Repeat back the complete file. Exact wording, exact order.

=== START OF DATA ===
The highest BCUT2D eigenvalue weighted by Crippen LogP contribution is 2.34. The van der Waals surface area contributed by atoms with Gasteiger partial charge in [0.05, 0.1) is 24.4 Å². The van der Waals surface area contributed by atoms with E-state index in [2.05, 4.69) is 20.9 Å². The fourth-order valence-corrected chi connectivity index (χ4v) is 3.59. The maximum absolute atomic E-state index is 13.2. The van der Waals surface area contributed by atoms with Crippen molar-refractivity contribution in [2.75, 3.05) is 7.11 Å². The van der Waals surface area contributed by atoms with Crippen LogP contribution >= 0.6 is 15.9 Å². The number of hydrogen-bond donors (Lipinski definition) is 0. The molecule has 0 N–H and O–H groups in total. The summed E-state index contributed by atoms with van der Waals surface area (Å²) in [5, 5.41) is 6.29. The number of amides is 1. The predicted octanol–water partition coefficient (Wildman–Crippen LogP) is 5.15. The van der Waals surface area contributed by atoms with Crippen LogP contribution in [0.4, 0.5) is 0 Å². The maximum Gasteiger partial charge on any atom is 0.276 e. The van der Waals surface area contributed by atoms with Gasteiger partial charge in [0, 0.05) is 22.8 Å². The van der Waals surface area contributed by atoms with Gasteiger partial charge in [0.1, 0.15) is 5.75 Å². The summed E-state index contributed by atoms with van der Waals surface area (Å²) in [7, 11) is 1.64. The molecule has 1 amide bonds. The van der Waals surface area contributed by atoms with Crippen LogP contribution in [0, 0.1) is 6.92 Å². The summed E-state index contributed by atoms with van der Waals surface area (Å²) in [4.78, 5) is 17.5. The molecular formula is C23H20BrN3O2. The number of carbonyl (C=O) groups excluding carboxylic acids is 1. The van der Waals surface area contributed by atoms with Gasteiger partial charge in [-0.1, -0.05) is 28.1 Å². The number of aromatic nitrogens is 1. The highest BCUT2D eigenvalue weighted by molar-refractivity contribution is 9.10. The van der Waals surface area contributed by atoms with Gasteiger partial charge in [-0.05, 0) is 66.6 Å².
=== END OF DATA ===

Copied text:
The highest BCUT2D eigenvalue weighted by Crippen LogP contribution is 2.34. The van der Waals surface area contributed by atoms with Gasteiger partial charge in [0.05, 0.1) is 24.4 Å². The van der Waals surface area contributed by atoms with E-state index in [2.05, 4.69) is 20.9 Å². The fourth-order valence-corrected chi connectivity index (χ4v) is 3.59. The maximum absolute atomic E-state index is 13.2. The van der Waals surface area contributed by atoms with Crippen molar-refractivity contribution in [2.75, 3.05) is 7.11 Å². The van der Waals surface area contributed by atoms with Crippen LogP contribution >= 0.6 is 15.9 Å². The number of hydrogen-bond donors (Lipinski definition) is 0. The molecule has 0 N–H and O–H groups in total. The summed E-state index contributed by atoms with van der Waals surface area (Å²) in [5, 5.41) is 6.29. The number of amides is 1. The predicted octanol–water partition coefficient (Wildman–Crippen LogP) is 5.15. The van der Waals surface area contributed by atoms with Crippen LogP contribution in [0.4, 0.5) is 0 Å². The maximum Gasteiger partial charge on any atom is 0.276 e. The van der Waals surface area contributed by atoms with Gasteiger partial charge in [0, 0.05) is 22.8 Å². The van der Waals surface area contributed by atoms with Gasteiger partial charge in [0.1, 0.15) is 5.75 Å². The summed E-state index contributed by atoms with van der Waals surface area (Å²) in [7, 11) is 1.64. The molecule has 1 amide bonds. The van der Waals surface area contributed by atoms with Crippen LogP contribution in [0, 0.1) is 6.92 Å². The summed E-state index contributed by atoms with van der Waals surface area (Å²) in [4.78, 5) is 17.5. The molecular formula is C23H20BrN3O2. The number of carbonyl (C=O) groups excluding carboxylic acids is 1. The van der Waals surface area contributed by atoms with Gasteiger partial charge in [-0.1, -0.05) is 28.1 Å². The number of aromatic nitrogens is 1. The highest BCUT2D eigenvalue weighted by molar-refractivity contribution is 9.10. The van der Waals surface area contributed by atoms with Gasteiger partial charge in [-0.05, 0) is 66.6 Å².